Our Peace Corps team included current volunteers Shannon Skelly and William Winter, and recently departed volunteers Chris Flowers, Lisa Gill, Stephen Gill, Jessica Randall and Denise Riegel. Natalia has been our invaluable partner at ANTRIM. Sergiu Botezatu, Natalia Curnic, Ana Efros and Diana Lazar provided assistance through USAID’s Moldova Competitiveness Project and Chemonics International Inc. At Peace Corps Moldova, Felicia Cenușă guided the final translation, Violeta Frimu-Patel was our program manager and Tracey Hébert-Seck provided support and encouragement as the country director.

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If you know anyone in Moldova who might benefit from the brochure, I hope you will share it with them. Be sure to smile when you ask.

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Talking Turkey

 

I ate Thanksgiving turkey twice on Thursday — first when I usually eat breakfast, then for dinner.

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The early meal was for a television story on TVR Moldova explaining our holiday to viewers across Moldova and Romania. Cătălina Russu, a television reporter who lives in Ialoveni, invited me to join her as she broadcast a live story from Jeraffe, one of Chișinău’s top restaurants.

As her story began, as shown in the first clip above (also on YouTube), we discussed Thanksgiving foods and traditions while the chef, Nestor Perez, prepared a turkey roll stuffed with herbs and butter. I had not previously met Nestor, who lived in America for many years after leaving Venezuela and now lives here with his Moldovan wife. Thanksgiving Menu 2017After our first segment, we all took a break and then moved from the kitchen to a table to eat the cooked turkey with pistachio-infused rice.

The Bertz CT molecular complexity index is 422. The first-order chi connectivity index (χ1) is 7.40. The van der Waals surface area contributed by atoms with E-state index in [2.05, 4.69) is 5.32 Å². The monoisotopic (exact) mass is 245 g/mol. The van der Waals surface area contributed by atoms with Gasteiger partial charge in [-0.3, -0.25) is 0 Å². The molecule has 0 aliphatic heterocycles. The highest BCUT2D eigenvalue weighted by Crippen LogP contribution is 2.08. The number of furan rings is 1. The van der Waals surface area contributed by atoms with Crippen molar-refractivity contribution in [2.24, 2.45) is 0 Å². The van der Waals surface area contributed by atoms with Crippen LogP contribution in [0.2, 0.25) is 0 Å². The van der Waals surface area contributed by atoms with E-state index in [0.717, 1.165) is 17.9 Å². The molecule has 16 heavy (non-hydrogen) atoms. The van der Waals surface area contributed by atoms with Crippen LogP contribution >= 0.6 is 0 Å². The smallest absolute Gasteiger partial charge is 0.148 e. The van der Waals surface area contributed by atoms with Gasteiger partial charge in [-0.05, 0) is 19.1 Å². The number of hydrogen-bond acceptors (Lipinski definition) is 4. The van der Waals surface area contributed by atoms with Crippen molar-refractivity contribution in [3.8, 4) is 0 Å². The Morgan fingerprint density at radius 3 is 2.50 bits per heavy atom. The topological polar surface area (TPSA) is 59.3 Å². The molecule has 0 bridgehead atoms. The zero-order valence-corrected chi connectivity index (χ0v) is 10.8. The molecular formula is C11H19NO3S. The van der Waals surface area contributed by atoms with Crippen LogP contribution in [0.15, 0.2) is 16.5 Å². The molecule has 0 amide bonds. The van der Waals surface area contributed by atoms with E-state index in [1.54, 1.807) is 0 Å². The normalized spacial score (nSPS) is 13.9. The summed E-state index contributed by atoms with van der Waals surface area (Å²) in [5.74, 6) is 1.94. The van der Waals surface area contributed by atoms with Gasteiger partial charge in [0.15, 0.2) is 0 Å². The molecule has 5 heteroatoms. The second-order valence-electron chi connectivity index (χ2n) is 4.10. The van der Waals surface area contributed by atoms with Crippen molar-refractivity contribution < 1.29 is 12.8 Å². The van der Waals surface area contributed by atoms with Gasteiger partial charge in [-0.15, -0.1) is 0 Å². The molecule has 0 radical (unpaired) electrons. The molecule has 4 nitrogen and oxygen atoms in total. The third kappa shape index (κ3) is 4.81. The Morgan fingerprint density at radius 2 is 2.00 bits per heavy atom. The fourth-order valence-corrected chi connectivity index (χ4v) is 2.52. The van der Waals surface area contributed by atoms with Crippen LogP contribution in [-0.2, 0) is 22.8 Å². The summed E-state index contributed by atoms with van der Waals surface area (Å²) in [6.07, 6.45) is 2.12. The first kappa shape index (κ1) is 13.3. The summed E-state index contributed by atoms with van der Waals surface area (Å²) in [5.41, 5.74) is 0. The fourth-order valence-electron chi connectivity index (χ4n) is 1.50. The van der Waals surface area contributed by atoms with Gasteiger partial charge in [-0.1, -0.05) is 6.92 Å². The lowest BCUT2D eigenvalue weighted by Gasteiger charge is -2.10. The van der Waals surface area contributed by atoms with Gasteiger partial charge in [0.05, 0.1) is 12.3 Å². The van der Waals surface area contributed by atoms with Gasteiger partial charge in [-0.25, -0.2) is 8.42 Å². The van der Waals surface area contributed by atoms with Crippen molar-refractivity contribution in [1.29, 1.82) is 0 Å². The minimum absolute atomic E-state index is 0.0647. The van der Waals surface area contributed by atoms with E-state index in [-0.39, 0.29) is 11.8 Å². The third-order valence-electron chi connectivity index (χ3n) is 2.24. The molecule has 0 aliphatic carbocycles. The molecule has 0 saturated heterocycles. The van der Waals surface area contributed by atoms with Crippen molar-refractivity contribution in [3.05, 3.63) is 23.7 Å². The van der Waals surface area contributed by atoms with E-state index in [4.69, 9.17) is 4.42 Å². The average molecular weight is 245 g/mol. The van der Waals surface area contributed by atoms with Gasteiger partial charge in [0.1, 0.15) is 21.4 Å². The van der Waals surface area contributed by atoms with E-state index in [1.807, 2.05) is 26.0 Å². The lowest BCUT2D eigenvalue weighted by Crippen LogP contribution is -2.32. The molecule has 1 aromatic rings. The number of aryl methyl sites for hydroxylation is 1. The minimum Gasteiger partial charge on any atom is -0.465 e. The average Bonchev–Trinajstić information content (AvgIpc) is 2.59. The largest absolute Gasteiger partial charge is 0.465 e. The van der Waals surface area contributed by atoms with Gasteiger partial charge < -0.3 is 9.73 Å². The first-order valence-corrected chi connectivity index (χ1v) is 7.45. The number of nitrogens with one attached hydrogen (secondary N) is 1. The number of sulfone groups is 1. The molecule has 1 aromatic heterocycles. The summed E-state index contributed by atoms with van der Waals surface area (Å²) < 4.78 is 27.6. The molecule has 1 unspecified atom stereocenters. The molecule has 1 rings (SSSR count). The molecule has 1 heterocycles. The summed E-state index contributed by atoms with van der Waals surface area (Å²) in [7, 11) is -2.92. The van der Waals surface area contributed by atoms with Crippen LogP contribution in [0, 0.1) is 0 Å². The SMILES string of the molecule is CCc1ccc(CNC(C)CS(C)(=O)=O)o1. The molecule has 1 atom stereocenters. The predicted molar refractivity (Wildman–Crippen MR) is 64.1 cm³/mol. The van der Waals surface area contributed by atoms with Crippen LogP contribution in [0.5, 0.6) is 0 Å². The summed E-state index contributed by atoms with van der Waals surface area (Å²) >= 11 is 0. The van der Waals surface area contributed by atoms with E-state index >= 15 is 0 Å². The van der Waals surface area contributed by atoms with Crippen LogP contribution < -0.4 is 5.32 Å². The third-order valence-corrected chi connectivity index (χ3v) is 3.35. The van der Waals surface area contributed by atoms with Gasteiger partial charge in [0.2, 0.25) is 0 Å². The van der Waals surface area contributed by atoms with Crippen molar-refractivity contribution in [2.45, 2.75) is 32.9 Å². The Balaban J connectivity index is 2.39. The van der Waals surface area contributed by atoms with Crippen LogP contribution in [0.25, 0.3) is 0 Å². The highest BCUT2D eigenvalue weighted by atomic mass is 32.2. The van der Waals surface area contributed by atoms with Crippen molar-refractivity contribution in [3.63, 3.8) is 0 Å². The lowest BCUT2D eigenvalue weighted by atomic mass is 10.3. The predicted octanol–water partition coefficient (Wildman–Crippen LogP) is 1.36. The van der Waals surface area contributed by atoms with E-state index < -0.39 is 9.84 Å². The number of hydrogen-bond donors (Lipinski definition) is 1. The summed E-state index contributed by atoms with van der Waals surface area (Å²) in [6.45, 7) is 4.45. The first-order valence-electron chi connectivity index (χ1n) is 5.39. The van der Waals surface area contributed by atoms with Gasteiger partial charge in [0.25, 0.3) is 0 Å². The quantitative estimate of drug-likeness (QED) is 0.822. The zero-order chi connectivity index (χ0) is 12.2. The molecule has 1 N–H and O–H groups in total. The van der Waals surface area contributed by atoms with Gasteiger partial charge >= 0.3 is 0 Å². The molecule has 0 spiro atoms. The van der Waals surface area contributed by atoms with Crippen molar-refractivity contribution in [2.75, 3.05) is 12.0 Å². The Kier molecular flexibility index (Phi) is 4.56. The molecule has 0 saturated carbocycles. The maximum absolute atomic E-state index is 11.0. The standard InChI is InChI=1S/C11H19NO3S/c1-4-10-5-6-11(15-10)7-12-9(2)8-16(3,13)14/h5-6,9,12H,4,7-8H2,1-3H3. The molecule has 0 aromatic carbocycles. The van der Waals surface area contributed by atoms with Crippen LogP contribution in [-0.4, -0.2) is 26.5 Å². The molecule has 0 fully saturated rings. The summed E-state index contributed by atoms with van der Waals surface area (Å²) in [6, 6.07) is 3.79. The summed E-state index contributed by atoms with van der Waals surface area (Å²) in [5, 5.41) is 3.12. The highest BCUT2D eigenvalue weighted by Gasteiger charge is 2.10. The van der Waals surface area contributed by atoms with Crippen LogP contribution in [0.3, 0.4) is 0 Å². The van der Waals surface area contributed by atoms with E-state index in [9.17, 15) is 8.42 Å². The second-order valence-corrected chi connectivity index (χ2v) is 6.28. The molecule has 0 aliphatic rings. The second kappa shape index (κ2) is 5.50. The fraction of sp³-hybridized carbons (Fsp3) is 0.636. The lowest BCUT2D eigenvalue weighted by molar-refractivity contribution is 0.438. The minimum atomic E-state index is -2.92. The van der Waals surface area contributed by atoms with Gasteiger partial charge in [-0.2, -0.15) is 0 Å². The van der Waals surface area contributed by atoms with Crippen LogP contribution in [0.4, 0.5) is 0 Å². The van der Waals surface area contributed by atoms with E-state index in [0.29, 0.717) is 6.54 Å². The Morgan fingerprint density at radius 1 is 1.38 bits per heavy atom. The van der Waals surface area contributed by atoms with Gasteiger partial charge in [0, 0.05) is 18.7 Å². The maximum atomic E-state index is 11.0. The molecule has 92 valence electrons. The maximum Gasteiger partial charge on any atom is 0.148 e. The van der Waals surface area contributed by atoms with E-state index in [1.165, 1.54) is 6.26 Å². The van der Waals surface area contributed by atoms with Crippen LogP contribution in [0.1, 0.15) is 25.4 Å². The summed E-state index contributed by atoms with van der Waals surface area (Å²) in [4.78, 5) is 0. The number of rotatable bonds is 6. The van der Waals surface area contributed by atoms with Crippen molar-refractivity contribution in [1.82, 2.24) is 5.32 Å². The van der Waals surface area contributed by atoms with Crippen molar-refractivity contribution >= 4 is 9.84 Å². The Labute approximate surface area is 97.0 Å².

I shared my own Thanksgiving menu (seen here) with Cătălina and showed her how American kids use their fingers to make turkey pictures for placemats. The highlight, though, was Nestor’s food, shown in the second clip above (also on YouTube). It was fabulous despite the early hour. You can see for yourself in Cătălina’s story, which is easy to follow even if you don’t speak Romanian.

As soon as her second segment was finished, the cameraman and another reporter pulled up chairs so they could try the turkey, too. By 9:30 a.m., I was done and heading back to Ialoveni by bus to prepare the next round. (Around the same time, my Peace Corps Volunteer colleague Anne was discussing Thanksgiving on another television program here.)

I bought the turkey for our meal from a local farmer, who delivered it on Wednesday to our host mother. I found sweet potatoes at a downtown store. IMG_9393Champa discovered dried cranberries in the market, which I cooked with juice and brandy to make a sauce. One of our local stores now sells Parmesan cheese, so I bought some and combined it with mashed potatoes in a casserole. For my peach pie, I used slices of local peaches we’d bought last summer and froze. We made cookies with chocolate chips and brown sugar we bought when we were home last summer. We bought the Armenian and Georgian wine during our recent trip there.

We were prepared, in other words, and had even finished the desserts and some other items earlier in the week. Our host family and a Peace Corps Volunteer from Minnesota, Cindy, arrived in the evening. We then ate too much, laughed too much and went around the table to each say why we give thanks.